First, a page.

It's going to be a blast: Bastille day on Indiependence Saturday!

The first in-person Indiependence Festival since the outbreak of Covid-19 happens this weekend, and Saturday night sees the return of UK pop-rockers Bastille in the headline spot. Mike McGrath-Bryan speaks with drummer Chris “Woody” Wood
It's going to be a blast: Bastille day on Indiependence Saturday!

Dan Smith of Bastille on the first day of Indiependence 2019. Picture: Kieran Frost

For many music heads, the return of summer festivals finally marks a definitive departure point from the past two-and-a-bit years, all going to plan: countless music-lovers no doubt gave and received gig and festival tickets for Christmas of 2019, blissfully unaware of what was to come. On a busy weekend for music in Ireland, Indiependence festival returns to the Deer Farm in Mitchelstown with its INDIE22 instalment, running its time-tested mix of indie veterans and emerging acts.

Also returning after a 2019 excursion to Mitchelstown are UK pop-rockers Bastille, taking the Saturday headline slot at INDIE22 this weekend, sharing the weekend’s billing with Fatboy Slim, Rudimental, Eurovision sensations Dadi Freyr, and Irish talent like The Scratch, Jafaris, Erica Cody, Dea Matrona and Strangers with Guns. Drummer Chris “Woody” Wood recounts the last two years for the band, and the uncertainty of it all for the music industry.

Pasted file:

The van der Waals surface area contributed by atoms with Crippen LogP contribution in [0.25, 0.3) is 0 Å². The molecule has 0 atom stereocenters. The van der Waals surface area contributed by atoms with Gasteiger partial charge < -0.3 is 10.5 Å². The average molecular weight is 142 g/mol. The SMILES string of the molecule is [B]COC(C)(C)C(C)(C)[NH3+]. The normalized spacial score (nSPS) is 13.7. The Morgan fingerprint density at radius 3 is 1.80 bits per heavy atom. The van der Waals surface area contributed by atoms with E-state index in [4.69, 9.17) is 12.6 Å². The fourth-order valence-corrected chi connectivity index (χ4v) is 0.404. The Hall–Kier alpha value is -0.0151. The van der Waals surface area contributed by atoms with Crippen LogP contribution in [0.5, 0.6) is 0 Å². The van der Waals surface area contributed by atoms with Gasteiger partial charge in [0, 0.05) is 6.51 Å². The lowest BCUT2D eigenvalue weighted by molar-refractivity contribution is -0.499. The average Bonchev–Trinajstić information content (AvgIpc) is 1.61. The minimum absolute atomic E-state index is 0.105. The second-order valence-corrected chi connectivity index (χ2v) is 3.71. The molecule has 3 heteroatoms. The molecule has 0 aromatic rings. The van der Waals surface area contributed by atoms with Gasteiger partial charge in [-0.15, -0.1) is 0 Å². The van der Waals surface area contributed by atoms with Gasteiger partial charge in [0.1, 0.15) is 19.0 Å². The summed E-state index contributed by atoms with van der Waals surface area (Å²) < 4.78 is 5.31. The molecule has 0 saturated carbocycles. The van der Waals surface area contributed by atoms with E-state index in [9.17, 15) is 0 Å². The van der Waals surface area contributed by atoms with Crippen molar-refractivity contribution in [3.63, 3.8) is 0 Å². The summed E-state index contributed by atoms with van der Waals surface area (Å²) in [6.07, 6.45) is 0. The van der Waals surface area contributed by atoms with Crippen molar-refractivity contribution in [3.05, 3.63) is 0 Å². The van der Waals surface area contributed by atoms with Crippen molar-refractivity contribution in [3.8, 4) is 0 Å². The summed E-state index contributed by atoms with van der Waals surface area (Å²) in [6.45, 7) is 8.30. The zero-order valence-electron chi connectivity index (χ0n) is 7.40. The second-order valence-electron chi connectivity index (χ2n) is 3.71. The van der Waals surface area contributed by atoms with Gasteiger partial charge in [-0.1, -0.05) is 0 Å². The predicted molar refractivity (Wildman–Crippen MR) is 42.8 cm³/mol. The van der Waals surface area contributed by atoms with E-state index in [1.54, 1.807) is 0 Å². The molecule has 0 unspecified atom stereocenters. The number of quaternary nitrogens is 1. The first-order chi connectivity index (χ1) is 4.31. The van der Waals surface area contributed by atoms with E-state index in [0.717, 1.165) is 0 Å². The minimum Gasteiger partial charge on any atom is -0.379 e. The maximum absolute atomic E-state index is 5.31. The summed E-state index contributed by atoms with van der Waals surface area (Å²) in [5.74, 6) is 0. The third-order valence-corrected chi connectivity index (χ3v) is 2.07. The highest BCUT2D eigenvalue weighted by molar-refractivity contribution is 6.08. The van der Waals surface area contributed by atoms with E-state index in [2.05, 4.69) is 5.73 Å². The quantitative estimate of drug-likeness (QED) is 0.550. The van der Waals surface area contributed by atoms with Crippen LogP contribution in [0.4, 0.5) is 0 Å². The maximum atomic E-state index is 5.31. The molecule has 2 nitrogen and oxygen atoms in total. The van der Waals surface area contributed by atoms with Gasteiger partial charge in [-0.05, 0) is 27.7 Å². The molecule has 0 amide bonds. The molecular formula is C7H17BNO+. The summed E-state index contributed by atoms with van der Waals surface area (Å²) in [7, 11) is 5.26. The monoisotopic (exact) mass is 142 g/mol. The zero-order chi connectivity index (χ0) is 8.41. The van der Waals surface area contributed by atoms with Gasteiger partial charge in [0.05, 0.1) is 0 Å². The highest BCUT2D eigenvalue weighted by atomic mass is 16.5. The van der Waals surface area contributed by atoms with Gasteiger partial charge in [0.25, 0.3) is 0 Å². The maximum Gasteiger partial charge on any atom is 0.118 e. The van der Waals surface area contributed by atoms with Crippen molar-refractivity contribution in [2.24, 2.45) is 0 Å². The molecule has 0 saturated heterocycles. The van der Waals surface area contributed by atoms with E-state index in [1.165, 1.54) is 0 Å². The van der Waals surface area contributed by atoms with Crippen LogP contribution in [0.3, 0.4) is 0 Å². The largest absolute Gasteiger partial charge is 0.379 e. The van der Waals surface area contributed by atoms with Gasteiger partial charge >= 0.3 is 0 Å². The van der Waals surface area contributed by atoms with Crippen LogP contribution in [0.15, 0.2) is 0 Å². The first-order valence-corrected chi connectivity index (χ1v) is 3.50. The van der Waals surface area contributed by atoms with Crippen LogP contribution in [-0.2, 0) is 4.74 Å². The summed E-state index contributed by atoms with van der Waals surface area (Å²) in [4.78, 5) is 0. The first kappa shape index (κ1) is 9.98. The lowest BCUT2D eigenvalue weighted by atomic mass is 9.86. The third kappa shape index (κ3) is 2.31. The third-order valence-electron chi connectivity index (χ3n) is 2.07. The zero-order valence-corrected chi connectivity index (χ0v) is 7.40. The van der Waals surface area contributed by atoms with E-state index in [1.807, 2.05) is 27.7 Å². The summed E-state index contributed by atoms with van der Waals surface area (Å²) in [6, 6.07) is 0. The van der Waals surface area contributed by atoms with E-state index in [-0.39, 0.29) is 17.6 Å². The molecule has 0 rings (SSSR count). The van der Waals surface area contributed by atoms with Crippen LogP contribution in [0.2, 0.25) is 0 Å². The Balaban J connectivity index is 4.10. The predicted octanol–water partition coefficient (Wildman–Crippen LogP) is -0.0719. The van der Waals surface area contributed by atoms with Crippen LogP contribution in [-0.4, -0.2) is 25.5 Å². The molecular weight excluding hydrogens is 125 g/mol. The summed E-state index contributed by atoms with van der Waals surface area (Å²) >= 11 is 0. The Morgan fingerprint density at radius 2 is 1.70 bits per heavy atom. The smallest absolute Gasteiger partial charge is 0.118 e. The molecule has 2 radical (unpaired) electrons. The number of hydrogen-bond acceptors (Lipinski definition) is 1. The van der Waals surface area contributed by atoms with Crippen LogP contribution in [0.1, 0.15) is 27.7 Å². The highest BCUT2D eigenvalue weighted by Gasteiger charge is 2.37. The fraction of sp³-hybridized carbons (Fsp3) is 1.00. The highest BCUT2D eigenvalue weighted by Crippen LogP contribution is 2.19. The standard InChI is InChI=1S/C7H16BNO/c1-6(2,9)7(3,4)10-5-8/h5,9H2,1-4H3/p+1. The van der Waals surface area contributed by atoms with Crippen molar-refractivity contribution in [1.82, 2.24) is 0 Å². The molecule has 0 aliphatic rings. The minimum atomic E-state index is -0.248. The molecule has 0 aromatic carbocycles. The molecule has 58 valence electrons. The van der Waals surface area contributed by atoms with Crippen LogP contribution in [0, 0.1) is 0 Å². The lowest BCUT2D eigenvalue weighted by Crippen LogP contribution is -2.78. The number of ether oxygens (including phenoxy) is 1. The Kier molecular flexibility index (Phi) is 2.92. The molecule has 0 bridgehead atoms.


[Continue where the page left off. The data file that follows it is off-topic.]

“It was a long two years, for all of us in the creative industries. We're in a position where we're quite established, and had a bit of work behind us. There were quite a lot of people, not just in the UK but globally, who were touring crew, and whatnot, who would ordinarily jump from tour to tour, so when we finished, our crew would jump on to a different tour.

“Our boys went from earning a not-unreasonable sort of wage per year to struggling to get a driving job at Amazon overnight, and with very little government support in the UK, especially. We all found Covid incredibly tough.

“With all that being said, getting back to it and doing our jobs and seeing friends all over the world, we're all getting our lives back and our careers back, and, I mean, I've been playing drums for 16 years, so what I've trained for, and it's what I love. So to be able to do it again, it's just unbelievable. We've all done our bit the last couple of years, and obviously, there are still some risks involved, but we kind of go into it with our eyes wide open.”

Bastille’s new album, ‘Give Me the Future’, is available now, in shops and streaming.
Bastille’s new album, ‘Give Me the Future’, is available now, in shops and streaming.

The lads, of course, are well back in their touring rhythm by now, owing to the time difference between the UK and Ireland reopening, and having finished a few legs of album gigging for ‘Give Me the Future’, recorded over lockdown, released this past February, and peaking at No. 1 in the UK Album Charts.

“We're incredibly grateful because I mean, it managed to hit number one in the UK, which, after a couple of years away, was a nice, reassuring moment that people still care about the band, which is wonderful. Yeah, now we've been touring it for the past five months.